Alberta government, oil producers satisfied with federal bridge loan program for big business
Companies must set environmental goals, avoid excessive leader salaries
Alberta's finance minister is pleased with a federal government loan assistance program for large corporations, saying it should help viable oil and gas companies ride out an economic slump.
Finance Minister Travis Toews said Monday he's happy that the federal government's Large Employer Emergency Financing Facility (LEEFF) program lacks a cap by industry or by company. Alberta Premier Jason Kenney has previously suggested the industry may need access to between $15 billion and $30 billion in cash to weather the reduced demand of the pandemic and a global oil price war.
"We know that the need could be great," Toews said Monday. "Obviously, we've seen some recovery in energy prices — that's very welcome. But these prices that we're seeing today are by no means close to profitable for the industry."
Although the Alberta government had been pushing for a federal aid package specifically to help the oil and gas, airline and tourism industries, the federal finance minister on Monday said the government would offer "bridge loans" to any large company with annual revenues of $300 million or higher that can't borrow by conventional means.
The loans come with conditions: companies would have to disclose climate action plans and sustainability goals and protect workers' pensions. Companies can't pay out dividends, offer share buy-backs or give "excessive" salaries to executives.
Toews said limiting corporate rewards was sensible for a taxpayer-funded program.
He also said reporting environmental goals should be a cinch for Canadian oil and gas companies, which mostly do this already.
"We have a good story to tell from an environmental standpoint in the Alberta energy industry," he said. "We'll be working to ensure that these requirements do not prohibit good, responsible Alberta energy companies from accessing this program, and that, in fact, these requirements to not limit growth in the sector in the future."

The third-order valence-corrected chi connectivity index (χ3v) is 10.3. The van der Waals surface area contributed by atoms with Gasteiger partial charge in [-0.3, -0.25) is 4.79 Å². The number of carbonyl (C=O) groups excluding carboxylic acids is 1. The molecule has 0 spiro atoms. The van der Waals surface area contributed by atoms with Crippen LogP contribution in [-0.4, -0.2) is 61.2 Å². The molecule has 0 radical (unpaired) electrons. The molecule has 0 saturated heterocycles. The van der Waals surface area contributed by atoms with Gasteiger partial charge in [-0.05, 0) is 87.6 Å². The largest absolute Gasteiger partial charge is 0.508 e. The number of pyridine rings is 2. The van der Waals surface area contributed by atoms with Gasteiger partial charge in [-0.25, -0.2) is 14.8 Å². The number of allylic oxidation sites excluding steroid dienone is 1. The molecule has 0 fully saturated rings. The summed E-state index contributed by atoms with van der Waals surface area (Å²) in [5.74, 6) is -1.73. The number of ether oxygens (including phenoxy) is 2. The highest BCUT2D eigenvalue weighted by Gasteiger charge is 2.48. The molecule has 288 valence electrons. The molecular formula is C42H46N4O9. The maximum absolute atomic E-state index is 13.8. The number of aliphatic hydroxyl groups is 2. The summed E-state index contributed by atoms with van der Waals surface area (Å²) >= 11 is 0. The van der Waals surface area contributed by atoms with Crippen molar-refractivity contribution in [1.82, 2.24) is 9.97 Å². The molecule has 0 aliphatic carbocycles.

Toews said the access to borrowing should be timely and painless, as "some of these businesses don't have a lot of runway."
Toews said the United Conservative Party government would "consider a provincial response" if it finds there are gaps in the federal program.
Calgary boardroom debates inevitable, prof says
Richard Masson, executive fellow with the University of Calgary's School of Public Policy, said the federal government trod a careful political line with the LEEFF program's design.
"There's been a lot of pressure on the federal government not to be seen to be helping the oil and gas industry," Masson said. "And this, as a broader based program, meets that criteria to a degree."
The program's conditions will prompt interesting conversations in Calgary oil and gas company boardrooms, he said.
Some firms may decide the benefits of a short-term loan are too small to change long-standing corporate practices, he said.
"Some companies are very committed to paying dividends," he said. "The funds that own them — the pension funds, the mutual funds — want to make sure those dividends continue."
If it takes months for cash to flow through the program, companies could be forced to make further spending or job cuts while they wait, he said. Firms without comprehensive environmental reporting practices already in place will also be at a disadvantage to apply, he said.
Masson thinks the oil service sector, such as drillers and frackers, are the most likely to benefit from the bridge funding. They're losing billions of dollars worth of work while oil companies back away from expansion plans.
Canadian Association of Petroleum Producers CEO Tim McMillan said he's thankful the federal government has come through with a program that will aid oil and gas companies. Small, medium and large producers all now qualify for federal aid, he said.
Although some companies may not survive the unprecedented blow of the pandemic, McMillan expects the industry to rebound.
"The expectation is that [as] people get back to more normal lifestyles, that Canada will be a supplier of choice, and that we will want to be part of pulling Canada out of the recession that we're most certainly in," he said. "The energy sector has played that role in the last several recessions, and I think that we're well-poised to again be one of the strongest engines of the Canadian economy when that recovery does come and is needed."
With files from Dave Gilson and Stephanie Rousseau